The Real Does of the Deer Forest Study: Holiday Drama and Life Lessons

If you know anything about deer, you know that fall is a very important season in their life. I know I have said it multiple times on this blog, but I can’t stress it enough – the ultimate goal of every individual on the planet regardless of species is to perpetuate their genes. Because of this selfish trait, their genes and the species as a whole benefit. 

Because there is more than one way to skin a cat, there are many approaches employed to successfully reach this goal. Colonial nesting (like my fav gal Wisdom, who by the way returned again this year and hatched a chick at the age of 70 earlier this month!), harems (elk and lions), spawning (salmon), dominance hierarchies (elephants and deer…sometimes) – are all useful techniques in this endeavor. 

There are also nuanced differences within a species usually based on sex. Duane and I have written what feels like endless posts on male behavior and movements during the rut. I advocate for equal time for the sisterhood, so does have had their side of the story told as well. 

Here’s the cliff note version of deer breeding: Bucks roam and does stay home.

The other key factor is timing. Which is ridiculously consistent. Peak breeding for deer in Pennsylvania is mid-November. And by this date, 40% of does are bred. By the end of November, 85% of does are bred.

So what of Doe 12866? When we last checked in, she had just returned to State College from an end of summer Labor Day cookout atop the ridge…and there she stayed until November 23!

Then Doe 12866, like many Americans, decided to travel home on Thanksgiving. She left early to beat the traffic (0300) and arrived 7 hours later.

But there must have been some family drama (again similar to American Thanksgivings across the country) because she didn’t even stay the weekend. Doe 12866 left less than 24 hours later taking 2 days to return to State College. She must have needed some time to cool down. 

Having second thoughts about what she said to Aunt Ginny over the candied yams, she decided to go back and apologize but realized halfway home that the annual deer hunger games were underway. Aunt Ginny’s apology would have to wait!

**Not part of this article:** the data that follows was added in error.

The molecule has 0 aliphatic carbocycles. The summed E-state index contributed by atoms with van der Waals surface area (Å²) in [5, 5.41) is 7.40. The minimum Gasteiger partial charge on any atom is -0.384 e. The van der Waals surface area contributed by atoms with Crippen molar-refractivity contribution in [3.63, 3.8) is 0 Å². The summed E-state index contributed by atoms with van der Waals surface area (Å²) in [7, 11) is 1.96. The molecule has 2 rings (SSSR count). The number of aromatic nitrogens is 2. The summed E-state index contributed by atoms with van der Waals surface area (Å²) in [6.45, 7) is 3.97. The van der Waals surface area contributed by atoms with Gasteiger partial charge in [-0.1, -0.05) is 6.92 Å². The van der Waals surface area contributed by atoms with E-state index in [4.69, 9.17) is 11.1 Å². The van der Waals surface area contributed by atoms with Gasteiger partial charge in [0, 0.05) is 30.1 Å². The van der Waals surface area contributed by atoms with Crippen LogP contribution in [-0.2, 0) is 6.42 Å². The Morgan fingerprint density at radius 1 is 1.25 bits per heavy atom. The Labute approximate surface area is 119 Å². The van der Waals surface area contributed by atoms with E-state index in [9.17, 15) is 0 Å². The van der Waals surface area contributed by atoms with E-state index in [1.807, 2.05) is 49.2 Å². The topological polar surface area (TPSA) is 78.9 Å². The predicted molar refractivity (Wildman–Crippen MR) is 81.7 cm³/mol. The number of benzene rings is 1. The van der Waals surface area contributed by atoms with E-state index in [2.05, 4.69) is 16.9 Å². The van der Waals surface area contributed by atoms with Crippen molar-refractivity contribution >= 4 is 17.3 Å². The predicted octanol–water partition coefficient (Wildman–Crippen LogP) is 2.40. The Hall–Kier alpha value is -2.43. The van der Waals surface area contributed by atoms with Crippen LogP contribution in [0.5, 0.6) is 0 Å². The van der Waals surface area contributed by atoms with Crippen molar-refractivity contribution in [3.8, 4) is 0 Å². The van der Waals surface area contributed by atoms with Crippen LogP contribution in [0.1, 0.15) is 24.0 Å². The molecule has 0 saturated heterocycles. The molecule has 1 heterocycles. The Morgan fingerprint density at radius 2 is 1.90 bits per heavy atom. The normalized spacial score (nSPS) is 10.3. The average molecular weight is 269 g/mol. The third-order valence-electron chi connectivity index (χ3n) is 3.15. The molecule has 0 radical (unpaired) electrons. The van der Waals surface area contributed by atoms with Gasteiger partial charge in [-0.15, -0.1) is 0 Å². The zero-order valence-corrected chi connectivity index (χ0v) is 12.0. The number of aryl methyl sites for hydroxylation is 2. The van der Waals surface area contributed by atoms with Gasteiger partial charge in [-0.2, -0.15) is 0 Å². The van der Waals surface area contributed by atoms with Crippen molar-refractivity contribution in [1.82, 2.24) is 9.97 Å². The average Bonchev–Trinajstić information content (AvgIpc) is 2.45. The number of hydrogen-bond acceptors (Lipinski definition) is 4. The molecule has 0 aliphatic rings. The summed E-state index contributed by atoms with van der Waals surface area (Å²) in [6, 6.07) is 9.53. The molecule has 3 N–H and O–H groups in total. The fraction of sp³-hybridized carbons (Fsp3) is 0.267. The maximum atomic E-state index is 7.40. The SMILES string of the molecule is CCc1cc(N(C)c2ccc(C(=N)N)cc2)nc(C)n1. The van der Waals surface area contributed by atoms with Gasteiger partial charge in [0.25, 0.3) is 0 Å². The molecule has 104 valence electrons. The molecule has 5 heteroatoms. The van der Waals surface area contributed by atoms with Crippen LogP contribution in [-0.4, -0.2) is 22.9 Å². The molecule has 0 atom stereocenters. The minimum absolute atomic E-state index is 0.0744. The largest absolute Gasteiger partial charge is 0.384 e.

Doe 12866 stays in State College through December 16. Once the hunger games are over, she travels back to her state forest home range and makes amends with Aunt Ginny staying for an extended visit. On Christmas, we get one location for her back in State College. Then on January 2, she shows back up in her original home range (Duane said she must have wrapped her collar in tinfoil as there are no locations to track her trips).

Doe 12866 last fully tracked trip to her state forest home range (Dec 16)

So other than traveling for the holidays, Doe 12866 stayed in State College ALL of breeding season waiting for her various dates to arrive. This means Doe 12866’s dates were State College frat boys and not princes of the forest. Whaaaa????

We’ve seen this type of home range split before. And we’ve also seen unrelated females captured at different locations with separate home ranges travel to the same location

Understanding the “whys” behind these movements are impossible but there are 2 important lessons here. First, state forests are not deer havens encapsulating movements or even containing them. These are not migrating deer. But there is fluidity in their movements over the landscape to areas we might not consider important. Doe 12866 will never be able to fawn in her State College maternity ward again. She expended energy to get there. Deer do not do that lightly. It was obviously important for her. 

The second is disease expansion. It is no secret that chronic wasting disease (CWD) is affecting a larger portion of Pennsylvania every year. We know about dispersal, what factors affect it, and the role it can play in disease spread. But what about the Real Does of the Deer Forest Study? If Doe 12866 were infected with CWD, she just carried it 6 miles north in less than one day. Bucks may have an inflated home range for a few months of the year, but I would argue does like 12866 may have a larger impact on disease expansion than any adult buck. 

Our chronicles of Doe 12866 end on January 13 just short of a year from her capture date (we dropped off her collar due to a failing battery). As far as we know, she is still alive as no one has reported her (she was gifted ear tags worth $100 when she was captured). Where she fawns now is unknown but I’d bet real money that it’s going to take more than a housing development to deter this real doe. 

-Jeannine Fleegle

All Posts in this series:
The Real Does of the Deer Forest Study: The New Norm?
The Real Does of the Deer Forest Study: Pregnant and On the Move
The Real Does of the Deer Forest Study: Maternity Ward
The Real Does of the Deer Forest Study: Love and Loss
The Real Does of the Deer Forest Study: Holiday Drama and Life Lessons

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